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Low economic growth around the world, low interest rates and massive uncertainty about how the European and American debt crisis will play out have made investment markets much more difficult to navigate, but there are still opportunities for fund managers to make money for you.
This is the view of a number of asset managers who have commented on the past quarter and the current outlook for markets. But despite the doom and gloom, they are seeing opportunities in shares and other securities that have been sold down to very cheap levels.
Peter Brooke, the head of MacroSolutions at Old Mutual Investment Group South Africa (Omigsa), says: “Investing in today’s world is like canoeing on a river with a weak current. You have to really paddle hard and know what you are doing to get to where you are going, with no help from the environment.”
Brooke says that during this past quarter the macro-economic themes that started to play out on the world stage in 2010 – in particular the US$6 trillion of excess borrowings and governments’ attempts to deal with this – have continued and even intensified.
Brooke is of the view that we are only halfway through the debt mess, which is causing lower economic growth around the world, lower earnings expectations, political turmoil and market volatility.
Neville Chester, a senior portfolio manager at Coronation Fund Managers, says there is a huge amount of uncertainty about global economies, and no one can accurately forecast what will happen.
He says in this uncertainty investors have abandoned rational thought processes and react to daily news flows, with behaviour that is often short-lived.
He says the market rallies on news such as that about further economic stimuli, but these stimuli may not be good for real (after-inflation) asset prices.
Eldria Fraser, chief investment officer of Prescient Investment Management, agrees the massive overhang of debt is creating uncertainty in investment markets as markets are driven by sentiment resulting from decisions taken by central banks.
She says with elections coming up in many countries, there is likely to be more uncertainty, as political decisions will be influenced by how popular they will be with voters.
However, Chester says politicians are playing to rising populism around the world. They do not always stick to the promises they make to gain votes, he says.
Brooke says a consequence of the excess debt around the world is exceptionally low interest rates globally, which is driving investors into avoiding cash investments and searching the world’s markets for better yields. “We’ve seen more than 35 interest rate cuts around the world in 2012 so far, and don’t rule out more,” he says.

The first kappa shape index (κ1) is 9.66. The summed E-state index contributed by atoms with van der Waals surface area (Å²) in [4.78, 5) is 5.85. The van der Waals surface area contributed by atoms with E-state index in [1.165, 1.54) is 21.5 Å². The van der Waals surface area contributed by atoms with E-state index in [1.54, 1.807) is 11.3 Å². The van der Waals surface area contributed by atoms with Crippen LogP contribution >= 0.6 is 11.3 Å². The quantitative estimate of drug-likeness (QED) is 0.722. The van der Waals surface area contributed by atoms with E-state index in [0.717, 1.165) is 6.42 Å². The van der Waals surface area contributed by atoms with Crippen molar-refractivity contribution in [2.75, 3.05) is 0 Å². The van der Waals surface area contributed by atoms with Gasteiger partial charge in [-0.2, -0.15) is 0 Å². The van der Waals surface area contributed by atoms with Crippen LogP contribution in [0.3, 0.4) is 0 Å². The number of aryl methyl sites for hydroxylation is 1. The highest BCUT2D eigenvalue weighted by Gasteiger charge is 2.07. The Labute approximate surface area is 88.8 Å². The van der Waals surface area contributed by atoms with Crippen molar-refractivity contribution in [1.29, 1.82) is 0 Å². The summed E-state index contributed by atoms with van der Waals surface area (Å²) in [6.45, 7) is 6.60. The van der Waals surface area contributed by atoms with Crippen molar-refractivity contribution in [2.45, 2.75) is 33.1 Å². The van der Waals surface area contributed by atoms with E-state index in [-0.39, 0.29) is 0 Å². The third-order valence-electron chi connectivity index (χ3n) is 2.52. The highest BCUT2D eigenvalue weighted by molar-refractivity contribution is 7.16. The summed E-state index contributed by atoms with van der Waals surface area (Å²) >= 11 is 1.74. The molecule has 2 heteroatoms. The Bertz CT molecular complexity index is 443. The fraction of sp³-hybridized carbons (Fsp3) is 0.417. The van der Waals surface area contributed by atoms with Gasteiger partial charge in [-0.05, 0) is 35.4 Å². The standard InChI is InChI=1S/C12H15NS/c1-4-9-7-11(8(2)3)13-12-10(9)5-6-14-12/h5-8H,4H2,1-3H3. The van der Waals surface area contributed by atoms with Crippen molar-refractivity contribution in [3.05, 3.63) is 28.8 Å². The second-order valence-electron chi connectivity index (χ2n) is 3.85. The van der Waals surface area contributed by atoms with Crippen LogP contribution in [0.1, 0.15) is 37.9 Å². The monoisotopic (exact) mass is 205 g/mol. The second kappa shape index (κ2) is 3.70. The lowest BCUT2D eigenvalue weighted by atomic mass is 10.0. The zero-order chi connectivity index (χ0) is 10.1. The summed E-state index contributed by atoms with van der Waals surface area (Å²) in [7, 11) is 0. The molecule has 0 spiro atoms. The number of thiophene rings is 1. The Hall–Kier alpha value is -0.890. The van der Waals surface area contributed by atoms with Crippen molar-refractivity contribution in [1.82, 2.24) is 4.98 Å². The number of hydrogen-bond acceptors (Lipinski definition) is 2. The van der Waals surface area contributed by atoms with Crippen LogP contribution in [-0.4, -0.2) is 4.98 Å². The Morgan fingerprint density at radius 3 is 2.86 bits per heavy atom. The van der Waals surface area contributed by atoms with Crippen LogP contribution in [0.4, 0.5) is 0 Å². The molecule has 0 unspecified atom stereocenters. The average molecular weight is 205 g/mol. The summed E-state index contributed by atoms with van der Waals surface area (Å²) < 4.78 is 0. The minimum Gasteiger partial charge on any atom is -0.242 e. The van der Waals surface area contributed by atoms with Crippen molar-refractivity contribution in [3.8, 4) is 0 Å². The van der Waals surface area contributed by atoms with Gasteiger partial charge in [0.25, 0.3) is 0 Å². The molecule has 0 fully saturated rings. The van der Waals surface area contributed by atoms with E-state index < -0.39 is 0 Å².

These exceptionally low rates have led to a desperate hunt for yield by investors, which has seen many bond markets trading at unprecedented low yields, Brooke says.
Chester says fear about the global economy is causing investors to invest in bonds, such as United States treasuries, which have negative real returns. Common sense no longer prevails, he says.
Global equities, on the other hand, are experiencing net outflows, and the sell-off of global shares is creating buying opportunities for managers seeking shares trading at low valuations (low prices relative to expected future profits).
Brooke says South Africa has not been immune to the themes playing out globally, with bond and property yields falling by 0.8 percentage points to 7.2 percent and 6.7 percent respectively. This led to impressive capital gains, with listed property delivering a phenomenal 19.2 percent for the first half of 2012.
“Unfortunately, these re-ratings mean we will see lower returns going forward,” Brooke says.
“We have cut our five-year, real (after-inflation) return forecast for local property and bonds by 0.5 percentage points each to five percent and two percent, respectively,” Brooke says.
He says investors need to note that these are well below historical levels, although they are still attractive compared with the negative real returns on cash and bonds globally.
“As a result, we wouldn’t be surprised by a continuation of foreign flows into the local bond market,” he says.
Brooke’s expected real return for both local and offshore equity remains unchanged at 6.5 percent, but the caveat is that the risks to this return forecast remain high due to the prevailing macro-economic environment.
Chester says Coronation prefers global equities to local ones, because even after a good quarter the manager is finding many stocks with healthy balance sheets and attractive dividend yields.
South African equities, are, however, more fully priced, he says, although Coronation is finding value in some sectors, notably the resources sector.
However, Chester cautions that the global financial crisis is far from resolved.
Fraser agrees that local and global equities are the best investment bet, because earnings are still strong. But she says Prescient is making use of derivatives to protect its funds against a fall in global markets because of the uncertainty.
When it comes to offshore equities, Brooke says the majority of returns will be via dividend yield and not capital appreciation, which sees equities outperforming but not delivering “juicy” returns.
Johann Els, senior economist at Omigsa, says South Africa is feeling the chill as the contagion effects from the European crisis and concerns over slower growth in Europe, the US and China, in particular, have finally begun to take their toll on the local economy.
He has downgraded his 2012 growth forecast for South Africa from three percent to 2.8 percent.